Yesterday I rode along with the USAC crew to North Carolina from Indianapolis and had plenty of time to think about the past, present, and future. I was thinking in particular to where I am now and how much things have changed since I got my diagnosis of Asperger's ten years ago. This is something I think of rather frequently, actually, but in the midst of these thoughts I got an e-mail about a story that Golf Channel ran about a dad and his son who is on the autism spectrum. Since I was in the mountains of West Virginia I couldn't watch it but I was able to read the blog post that motivated it (this is a must read) which was odd because I typically will not read works from anyone else to keep my works uninfluenced.
As I finished reading it I had chills as I recalled my younger years and the way my dad was with me. In fact, I too had a course of sorts in my backyard. Okay, so it was just one hole without a flag and it was actually a flowerpot, but hey, I had lots of fun. I also thought to my current love of golf and the times I've spent playing golf with my dad, and the two times this year. I finally cracked though and bought current clubs which I am going to miss my Spalding set from the 60's, but that isn't the point of this story (although I am going to miss all the comments about, "Wow, I haven't seen a wood wood in decades" from other golfers.)
When I finished reading Tim Miles' blog post I looked up and to my left I saw the river that runs alongside I-64 in a few places in West Virginia. The timing couldn't have had any more impact than where we were because back in 2003, a few days after Thanksgiving, the process to get diagnosed began.
My dad was driving and I was riding alongside and for the first time my dad mentioned to me his thoughts that something was, in fact, different with me. A week or so prior my dad had just learned about Asperger's and it was here he decided to inform me about his thoughts, concerns, and the fact that he was going to go ahead and get me assessed. He then stated, "Aaron, we're on a path here and it will probably be difficult at times. It's going to require hard work and I can't tell you how long or short the process will be, but we will get through it together."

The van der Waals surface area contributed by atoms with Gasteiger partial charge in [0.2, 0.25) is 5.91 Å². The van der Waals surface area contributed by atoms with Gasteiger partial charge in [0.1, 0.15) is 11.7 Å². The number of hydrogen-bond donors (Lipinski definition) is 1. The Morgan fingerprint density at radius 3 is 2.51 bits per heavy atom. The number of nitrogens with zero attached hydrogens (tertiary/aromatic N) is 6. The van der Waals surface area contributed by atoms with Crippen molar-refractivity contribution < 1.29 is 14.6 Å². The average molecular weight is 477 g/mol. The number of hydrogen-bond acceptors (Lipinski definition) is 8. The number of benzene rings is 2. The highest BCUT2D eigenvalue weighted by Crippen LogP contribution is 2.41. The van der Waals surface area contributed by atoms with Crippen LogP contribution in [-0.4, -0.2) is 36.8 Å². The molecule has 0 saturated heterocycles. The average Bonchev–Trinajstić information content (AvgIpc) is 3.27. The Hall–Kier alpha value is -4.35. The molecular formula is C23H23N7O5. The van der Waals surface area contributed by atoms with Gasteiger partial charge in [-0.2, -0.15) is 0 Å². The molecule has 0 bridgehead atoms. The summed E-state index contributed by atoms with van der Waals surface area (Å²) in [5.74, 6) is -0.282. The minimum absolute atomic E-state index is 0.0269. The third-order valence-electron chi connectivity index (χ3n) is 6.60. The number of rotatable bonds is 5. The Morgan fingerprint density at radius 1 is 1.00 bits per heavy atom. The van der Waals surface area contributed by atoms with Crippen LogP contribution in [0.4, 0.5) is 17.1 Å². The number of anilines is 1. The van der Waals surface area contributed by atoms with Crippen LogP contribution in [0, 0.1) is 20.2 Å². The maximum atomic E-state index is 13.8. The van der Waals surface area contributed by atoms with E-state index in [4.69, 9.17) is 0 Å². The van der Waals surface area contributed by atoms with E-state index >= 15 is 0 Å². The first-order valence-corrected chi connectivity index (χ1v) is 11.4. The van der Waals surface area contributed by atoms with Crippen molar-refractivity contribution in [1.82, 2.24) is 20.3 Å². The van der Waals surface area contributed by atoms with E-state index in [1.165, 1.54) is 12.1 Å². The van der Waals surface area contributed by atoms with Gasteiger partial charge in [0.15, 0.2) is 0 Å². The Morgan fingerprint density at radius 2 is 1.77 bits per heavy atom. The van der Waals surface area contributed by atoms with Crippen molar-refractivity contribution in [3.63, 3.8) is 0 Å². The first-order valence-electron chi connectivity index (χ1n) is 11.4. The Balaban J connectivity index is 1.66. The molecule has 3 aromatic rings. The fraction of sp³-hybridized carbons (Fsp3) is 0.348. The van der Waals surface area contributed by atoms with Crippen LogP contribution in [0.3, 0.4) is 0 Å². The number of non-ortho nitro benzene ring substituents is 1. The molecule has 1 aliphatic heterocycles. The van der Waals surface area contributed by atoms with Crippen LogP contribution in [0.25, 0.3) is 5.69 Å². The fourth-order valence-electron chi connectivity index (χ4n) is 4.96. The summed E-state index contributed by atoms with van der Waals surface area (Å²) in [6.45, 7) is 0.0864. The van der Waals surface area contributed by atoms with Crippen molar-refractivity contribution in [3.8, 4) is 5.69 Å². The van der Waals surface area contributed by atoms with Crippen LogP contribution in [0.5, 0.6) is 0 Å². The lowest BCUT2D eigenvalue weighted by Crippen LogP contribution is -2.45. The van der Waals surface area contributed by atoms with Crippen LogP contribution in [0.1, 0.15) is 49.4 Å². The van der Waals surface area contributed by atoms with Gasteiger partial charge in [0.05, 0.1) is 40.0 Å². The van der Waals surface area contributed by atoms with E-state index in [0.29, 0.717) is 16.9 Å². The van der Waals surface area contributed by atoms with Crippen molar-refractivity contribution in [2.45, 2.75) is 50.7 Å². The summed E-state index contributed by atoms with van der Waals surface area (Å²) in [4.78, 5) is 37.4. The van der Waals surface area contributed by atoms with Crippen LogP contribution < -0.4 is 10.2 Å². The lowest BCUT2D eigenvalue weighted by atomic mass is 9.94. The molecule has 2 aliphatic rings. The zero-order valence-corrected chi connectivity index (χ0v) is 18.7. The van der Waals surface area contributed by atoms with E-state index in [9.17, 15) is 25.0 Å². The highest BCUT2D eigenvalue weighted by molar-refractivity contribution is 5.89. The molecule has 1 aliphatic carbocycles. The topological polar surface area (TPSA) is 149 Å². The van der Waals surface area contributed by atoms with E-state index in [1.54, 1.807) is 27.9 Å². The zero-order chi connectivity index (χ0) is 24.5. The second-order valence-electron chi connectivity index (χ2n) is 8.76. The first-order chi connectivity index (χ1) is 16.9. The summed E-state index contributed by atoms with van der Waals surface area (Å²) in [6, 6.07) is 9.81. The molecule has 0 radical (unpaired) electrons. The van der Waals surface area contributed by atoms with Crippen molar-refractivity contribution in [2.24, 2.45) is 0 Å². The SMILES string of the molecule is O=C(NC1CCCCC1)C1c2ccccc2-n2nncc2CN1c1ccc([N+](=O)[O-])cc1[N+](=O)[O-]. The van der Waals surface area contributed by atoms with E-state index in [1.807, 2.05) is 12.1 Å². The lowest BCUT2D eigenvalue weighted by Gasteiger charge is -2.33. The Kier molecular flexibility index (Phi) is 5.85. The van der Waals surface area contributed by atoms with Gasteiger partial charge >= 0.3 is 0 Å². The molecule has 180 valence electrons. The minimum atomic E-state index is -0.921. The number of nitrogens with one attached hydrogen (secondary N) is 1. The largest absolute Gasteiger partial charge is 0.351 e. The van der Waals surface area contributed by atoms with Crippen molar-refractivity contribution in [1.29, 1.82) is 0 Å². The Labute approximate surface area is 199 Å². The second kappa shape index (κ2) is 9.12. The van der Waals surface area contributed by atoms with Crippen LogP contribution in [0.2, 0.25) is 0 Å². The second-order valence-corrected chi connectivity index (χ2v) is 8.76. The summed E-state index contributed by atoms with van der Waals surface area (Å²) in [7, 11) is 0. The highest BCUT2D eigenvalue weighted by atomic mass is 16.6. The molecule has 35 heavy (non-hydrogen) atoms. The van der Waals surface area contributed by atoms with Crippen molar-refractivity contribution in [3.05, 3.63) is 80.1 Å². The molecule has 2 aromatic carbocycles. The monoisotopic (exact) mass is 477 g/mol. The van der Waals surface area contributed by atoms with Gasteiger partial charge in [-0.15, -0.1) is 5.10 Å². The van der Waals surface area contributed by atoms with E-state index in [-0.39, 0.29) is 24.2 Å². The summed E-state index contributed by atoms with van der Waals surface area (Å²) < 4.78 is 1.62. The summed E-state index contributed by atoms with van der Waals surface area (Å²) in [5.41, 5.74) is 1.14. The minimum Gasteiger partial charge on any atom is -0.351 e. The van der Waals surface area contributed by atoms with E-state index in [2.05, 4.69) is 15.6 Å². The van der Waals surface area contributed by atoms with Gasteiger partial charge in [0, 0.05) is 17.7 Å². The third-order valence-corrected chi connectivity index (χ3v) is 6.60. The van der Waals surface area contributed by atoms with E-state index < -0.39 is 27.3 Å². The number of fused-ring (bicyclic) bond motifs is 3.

I watched the waters flowing in the river back in 2003 and I was lost in what all that meant and yesterday I was once again lost. I thought back to my dad's speech and I went further back in my memory to all the things my dad had shared with me in my life. From the backyard haphazard golf course, I mean hole, to the Sunday afternoons at the bowling alley to all the weekend's spent at a race track the path had actually started much longer than the cold November day in 2003 when I was being told it was beginning.
The miles went on and I kept thinking about all that had happened since that ride in 2003 and the path my dad had mentioned. Was the path difficult? Oh, most certainly and it was made worse by the misinformation about autism back then, but I did navigate the path. Well, I should say we navigated the path because I wasn't alone. And that was the thing, I wasn't alone; I wasn't alone when I didn't have a diagnosis, I wasn't alone in the process leading to the diagnosis, and even in my darkest times I wasn't alone.
If you take one thing from Tim Miles' post take the fact that there is a shared interest and that, in those times that "Kansas" is being shared things are more normal (whatever normal is) than not. I, again, think back to all the things my dad shared with me and without a doubt I would not be where I am without his presence. Were there other factors? Of course there were, but my dad said it best on that cloudy, cold November day in 2003 when he said, "we will get through it together" and while I think that path is still being traveled today the hardest times, and the darkest times, are in the past and I'm so grateful I didn't have to travel this path by myself.